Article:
Feeling utterly cheated by the weather, I had no choice but to return Monday morning, which was gloomy but dry for the latter part of it. Both the unidentified bittern and the Japanese Thrush had gone, but everything else was still present. A flock of twelve Yellow Bitterns Ixobrychus sinensis was also flying around the small marsh at the entrance to the woodlot, suggesting the this species was also actively migrating (historically, Von Schrenck's Bitterns have appeared in Qi Gu at the end of May, their arrival coinciding with one of Yellow Bitterns). A seeming newcomer was a calling Kamchatka Leaf Warbler Phylloscopus examinandus which was somewhere in amongst the Arctic Warblers Phylloscopus borealis, and another was a large-looking Locustella warbler which sang with a rather slurred, fading in and out 'chiree-chiree' note (not the richer 'chiree-chiree' typical of Middendorff's), with the brief views I had of it suggesting that it did not have a white-shafted P9. Its bill did not look long, however, so this one remains unidentified, presumed Middendorff's Grasshopper Warbler. Both of these birds had gone by Tuesday, but a small arrival of Middendorff's Grasshopper Warblers had occurred, and at least three Gray's Grasshopper Warblers were present. It took until Tuesday to get any kind of photographic record of the weekend's proceedings, when the Asian Koel decided to put in a very brief appearance.


So, five days of birding and a very good list from them in truth, but it is difficult to feel pleased with any of it. Most birds were glimpsed rather than watched, and I'm sure plenty of others were missed, With the amount of birding achieved measurable in minutes rather than in hours, it is hard not to come away feeling cheated. The only positive I can take from the last few days is that there are still obviously still plenty of birds migrating, meaning that I should be able to get at least one more weekend out of it before the spring is finally over. Above photos taken in Qi Gu, Tainan County 24-26/5/15.

Sunday, 17 May 2015

Roseate Terns

The pattern for this spring seems to be that spending the weekend in Qi Gu results in disappointment, and that rewards only become available whenever I leave the place. This weekend fit that pattern comfortably, with the exception of one year tick which I would describe as 'worth having'. It kicked off on Friday with around half a dozen Gray's Grasshopper Warblers Locustella fasciolata in my reserve woodlot, fewer than the day before, but still I assume all of these birds to be new arrivals. I was unable to get the settings right on my camera to photograph any of these, with the exception of one individual which sat out in the open right until the moment I felt I had everything right, then disappeared (leaving me with only blurred overexposed rubbish for my efforts). Still, the one photo I did get shows the length of P9 if nothing else, even though it is depressing to look at. The only other bird present in this woodlot was a new Oriental Cuckoo Cuculus optatus/saturatus of some kind, though obviously not a sound from it (usual for migrants).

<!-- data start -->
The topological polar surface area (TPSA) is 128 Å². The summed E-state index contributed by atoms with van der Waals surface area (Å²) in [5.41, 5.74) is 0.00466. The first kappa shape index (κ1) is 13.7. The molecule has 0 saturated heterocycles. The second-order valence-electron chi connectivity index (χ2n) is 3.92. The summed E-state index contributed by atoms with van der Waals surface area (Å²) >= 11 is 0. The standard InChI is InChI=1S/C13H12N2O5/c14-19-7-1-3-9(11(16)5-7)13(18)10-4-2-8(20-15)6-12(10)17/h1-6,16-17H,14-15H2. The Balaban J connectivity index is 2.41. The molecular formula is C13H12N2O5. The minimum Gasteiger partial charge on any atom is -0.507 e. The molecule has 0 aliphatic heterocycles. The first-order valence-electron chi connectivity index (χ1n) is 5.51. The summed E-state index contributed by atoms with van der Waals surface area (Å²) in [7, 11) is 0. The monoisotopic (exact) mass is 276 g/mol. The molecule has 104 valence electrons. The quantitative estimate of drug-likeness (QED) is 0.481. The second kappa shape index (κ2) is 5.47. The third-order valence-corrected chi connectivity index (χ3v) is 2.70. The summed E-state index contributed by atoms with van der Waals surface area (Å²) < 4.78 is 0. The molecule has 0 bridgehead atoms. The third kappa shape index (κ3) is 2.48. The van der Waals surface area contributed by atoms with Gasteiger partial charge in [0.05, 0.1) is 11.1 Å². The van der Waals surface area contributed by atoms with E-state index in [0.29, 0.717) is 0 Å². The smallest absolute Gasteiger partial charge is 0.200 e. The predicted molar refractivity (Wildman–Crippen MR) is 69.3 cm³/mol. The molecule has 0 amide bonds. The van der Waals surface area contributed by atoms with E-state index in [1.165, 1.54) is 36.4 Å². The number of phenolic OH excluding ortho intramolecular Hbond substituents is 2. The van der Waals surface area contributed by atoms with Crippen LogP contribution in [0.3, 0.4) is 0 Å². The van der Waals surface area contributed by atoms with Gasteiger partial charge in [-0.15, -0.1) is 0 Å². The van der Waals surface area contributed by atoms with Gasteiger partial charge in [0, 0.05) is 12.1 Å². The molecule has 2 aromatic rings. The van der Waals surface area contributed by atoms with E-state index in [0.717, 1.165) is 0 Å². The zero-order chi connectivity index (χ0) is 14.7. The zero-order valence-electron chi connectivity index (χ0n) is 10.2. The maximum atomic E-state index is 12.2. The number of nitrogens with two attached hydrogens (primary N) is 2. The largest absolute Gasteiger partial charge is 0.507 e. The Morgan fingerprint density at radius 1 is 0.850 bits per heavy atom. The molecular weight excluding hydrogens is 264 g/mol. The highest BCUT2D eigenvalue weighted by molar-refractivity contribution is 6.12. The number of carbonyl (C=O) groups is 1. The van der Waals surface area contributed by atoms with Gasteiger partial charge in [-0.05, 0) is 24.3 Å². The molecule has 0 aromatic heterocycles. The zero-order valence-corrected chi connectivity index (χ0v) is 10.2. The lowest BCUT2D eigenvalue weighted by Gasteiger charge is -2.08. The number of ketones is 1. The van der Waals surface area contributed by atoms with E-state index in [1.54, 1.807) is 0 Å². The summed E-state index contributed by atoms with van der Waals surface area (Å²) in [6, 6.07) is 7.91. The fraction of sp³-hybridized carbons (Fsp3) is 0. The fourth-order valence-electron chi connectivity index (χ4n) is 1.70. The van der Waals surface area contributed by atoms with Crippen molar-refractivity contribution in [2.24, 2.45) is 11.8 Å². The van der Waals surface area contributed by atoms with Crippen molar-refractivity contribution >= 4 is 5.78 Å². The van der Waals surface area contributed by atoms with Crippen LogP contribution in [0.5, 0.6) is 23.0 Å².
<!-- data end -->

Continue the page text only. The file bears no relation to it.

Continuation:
Area B held the bird of the day, a Lanceolated Warbler Locustella lanceolata, the one year tick 'worth having'. It is perhaps fitting that I should get this species of Locustella next, before Middendorff's Grasshopper Warbler Locustella ochotensis, the most common of the regular four Locustella species (Styan's Grasshopper Warbler Locustella pleskei is unheard of in Taiwan), as my comically bizarre year list so far has many of the regular migrant species missing from it, yet no shortage of rarities on it. As regards Locustella, three Pallas's Grasshopper Warblers Locustella certhiola were the first on the list (rare nationally), followed by Gray's Grasshopper Warbler (highly localised), followed this weekend by Lanceolated Warbler (the most numerous species, yet also the most skulking, and exceptionally rare now in Qi Gu after Area A has dried out). Conversely, Middendorff's Grasshopper Warbler (which winters in very good numbers island-wide in pretty much all suitable habitat, and is a common passage migrant throughout) remains to be found! These should peak next week, though, so no real worries about finding some of those. The only photos I could get of the Lanceolated Warbler were dire (worse than those of the Gray's), so I'll not be posting any here! With nothing but shame on my camera for the entire day, I headed out onto the sandbar, where a small group of newly-arrived Roseate Terns Sterna dougallii gave me at least something to both look and click away at.


The rest of the weekend comprised two mega-distant Pomarine Skuas Stercorarius pomarinus and a Wedge-tailed Shearwater Puffinus pacificus on Saturday, together with a further Lanceolated Warbler and a single Gray's Grasshopper Warbler in my reserve woodlot. Sunday saw an immature Asian Koel Eudynamys scolopaceus arrive in the reserve woodlot, this after a totally miserable seawatch of absolutely nothing (followed by nothing on the sandbar). Apparently, there are thunderstorms forecast for the middle of this week, which should liven things up a bit. If they don't, then that will be the end of the spring migration for 2015! Above photos taken in Qi Gu, Tainan County 15/5/15.

Thursday, 14 May 2015

Late movers